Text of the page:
The Factor & the Red Cross

For weeks, my staff here at The Factor has worked incredibly hard on the charity story vis-a-vis the 9/11 families, and now that hard work seems to have paid off.  That's the subject of this evening's Talking Points memo.

At a press conference this afternoon, the American Red Cross announced it will change its policy.  Instead of donating just 25 percent of the money Americans gave to its Liberty Fund to help the grieving families, the Red Cross will now give all the money to those affected by the terrorism.


HAROLD DECKER, RED CROSS INTERIM CHIEF EXECUTIVE OFFICER:  The people of this country have given to the Red Cross certainly their hard-earned dollars, their trust, and very clear direction for our relief effort.

Today, we are making a course correction for the Red Cross Liberty Disaster Fund.  A hundred percent of that fund and our efforts will be devoted to support those who are affected by the terrible tragedies that occurred on September 11.


O'REILLY:  So $543 million will eventually be available to help the 9/11 families and others who have been adversely affected by the attack, and more than 15,000 children will be financially taken care of by the Red Cross.  This, of course, is a huge victory for the families and for Americans who donated their hard-earned money to help them.

Now I hope the United Way and 158 other charities involved in this effort will light a fire under themselves and get busy.  Families need to be contacted, and the donated money has to be organized and responsibly dispersed.

Some people are giving me credit for all this, but it's really you, the viewers of The Factor, who have done it.  I can sit here and spout all day long, but unless you call and demand action, nothing will get done.  And you made your opinion known loud and clear to the Red Cross, as you just heard.

My next question is: What about all these programs and TV people who were critical of The Factor's efforts in this investigation?  What do George Clooney and his apologists have to say now?  We're ready to listen.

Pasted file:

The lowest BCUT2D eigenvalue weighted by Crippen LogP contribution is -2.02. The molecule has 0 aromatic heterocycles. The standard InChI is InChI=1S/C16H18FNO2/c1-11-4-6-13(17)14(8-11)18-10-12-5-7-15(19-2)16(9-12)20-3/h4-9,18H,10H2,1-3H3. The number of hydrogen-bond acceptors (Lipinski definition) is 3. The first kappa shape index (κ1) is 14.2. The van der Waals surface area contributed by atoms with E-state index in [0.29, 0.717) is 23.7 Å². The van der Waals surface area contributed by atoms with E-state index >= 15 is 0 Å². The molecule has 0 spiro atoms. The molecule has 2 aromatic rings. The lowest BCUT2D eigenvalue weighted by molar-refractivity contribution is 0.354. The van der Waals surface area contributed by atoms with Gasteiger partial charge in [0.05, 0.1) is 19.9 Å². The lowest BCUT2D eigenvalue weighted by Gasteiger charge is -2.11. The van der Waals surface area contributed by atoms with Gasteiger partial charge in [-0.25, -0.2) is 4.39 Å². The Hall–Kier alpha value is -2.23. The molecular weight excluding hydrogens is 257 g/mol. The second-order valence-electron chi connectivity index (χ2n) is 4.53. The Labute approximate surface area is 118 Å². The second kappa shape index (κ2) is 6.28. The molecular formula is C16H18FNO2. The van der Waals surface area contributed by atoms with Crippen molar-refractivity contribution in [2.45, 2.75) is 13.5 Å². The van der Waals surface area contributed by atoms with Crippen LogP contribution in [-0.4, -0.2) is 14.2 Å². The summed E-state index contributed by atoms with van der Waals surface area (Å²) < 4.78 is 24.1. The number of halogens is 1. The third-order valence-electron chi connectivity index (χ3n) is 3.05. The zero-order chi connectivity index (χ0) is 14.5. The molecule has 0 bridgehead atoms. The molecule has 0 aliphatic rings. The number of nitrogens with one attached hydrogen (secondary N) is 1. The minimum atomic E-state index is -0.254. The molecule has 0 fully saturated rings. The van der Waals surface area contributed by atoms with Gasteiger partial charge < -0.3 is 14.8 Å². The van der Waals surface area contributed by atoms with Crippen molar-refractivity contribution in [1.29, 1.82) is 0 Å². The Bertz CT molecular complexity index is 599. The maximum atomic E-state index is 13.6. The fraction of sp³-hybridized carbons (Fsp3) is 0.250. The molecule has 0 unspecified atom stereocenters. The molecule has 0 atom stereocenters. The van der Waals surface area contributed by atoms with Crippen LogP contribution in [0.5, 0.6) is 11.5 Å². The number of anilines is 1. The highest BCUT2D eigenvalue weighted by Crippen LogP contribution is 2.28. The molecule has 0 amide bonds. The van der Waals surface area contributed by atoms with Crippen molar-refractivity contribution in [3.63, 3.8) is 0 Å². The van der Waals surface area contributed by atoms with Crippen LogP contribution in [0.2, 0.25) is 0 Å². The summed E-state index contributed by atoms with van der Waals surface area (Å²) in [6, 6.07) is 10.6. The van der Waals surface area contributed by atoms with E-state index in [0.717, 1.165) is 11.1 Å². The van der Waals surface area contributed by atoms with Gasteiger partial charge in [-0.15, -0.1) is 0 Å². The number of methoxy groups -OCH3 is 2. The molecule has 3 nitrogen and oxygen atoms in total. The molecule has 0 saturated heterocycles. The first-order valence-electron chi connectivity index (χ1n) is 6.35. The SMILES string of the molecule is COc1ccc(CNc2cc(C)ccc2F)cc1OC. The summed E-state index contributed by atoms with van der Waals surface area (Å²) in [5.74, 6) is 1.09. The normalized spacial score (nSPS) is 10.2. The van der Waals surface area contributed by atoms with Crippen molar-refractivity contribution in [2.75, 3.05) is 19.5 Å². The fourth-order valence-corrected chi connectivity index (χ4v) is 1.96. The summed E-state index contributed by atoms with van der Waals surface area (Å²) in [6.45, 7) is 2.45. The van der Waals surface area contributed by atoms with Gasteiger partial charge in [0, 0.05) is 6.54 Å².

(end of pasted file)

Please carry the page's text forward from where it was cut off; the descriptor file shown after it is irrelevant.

That's not gloating.  That's holding people responsible for their actions.  If all those Hollywood stars had put pressure on the charities, this issue would have moved ahead much faster.  If the elite media had cared, that would have moved things along as well.  Only "The New York Times" and "The Wall Street Journal" showed concern on the national level.

Now how about the politicians?  There are a couple of congressmen writing legislation, but the big guns have been silent.  New York Governor Pataki sat by and did absolutely nothing about the situation.

At least Mayor Giuliani stepped up and acted quickly with the Twin Towers Fund after "The Wall Street Journal" exposed the lethargy there.

And where is Senator Hillary Clinton?  Is she clueless, or does she not care?

In the end, I'm very pleased that the Red Cross has changed its policy because new hope has now been brought to the families.

Our job here is to watch the powerful and hold them accountable.  In this case, The Factor did its job.

And that's the memo.

The Most Ridiculous Item of the Day

Time now for "The Most Ridiculous Item of the Day." 

If you ask us for something, we try and make it happen.  And so it is with The O'Reilly Factor varsity jacket seen here, being modeled by the enchanting Edie Donahue -- she made me say that, but she is pretty enchanting, isn't right? -- of Fox and Friend. 

The Factor Jacket was requested for the winter by at least two people.  Vamp it up, E.D.!  We're paying you a fortune for doing this.  It will keep you warm and toasty and very stylish.  But move the teleprompter up, please.  One note.  E.D. Donahey does not come with the jacket.  That would be ridiculous.  Check out the website for details.  (Look for the Fox News store button on the home page for

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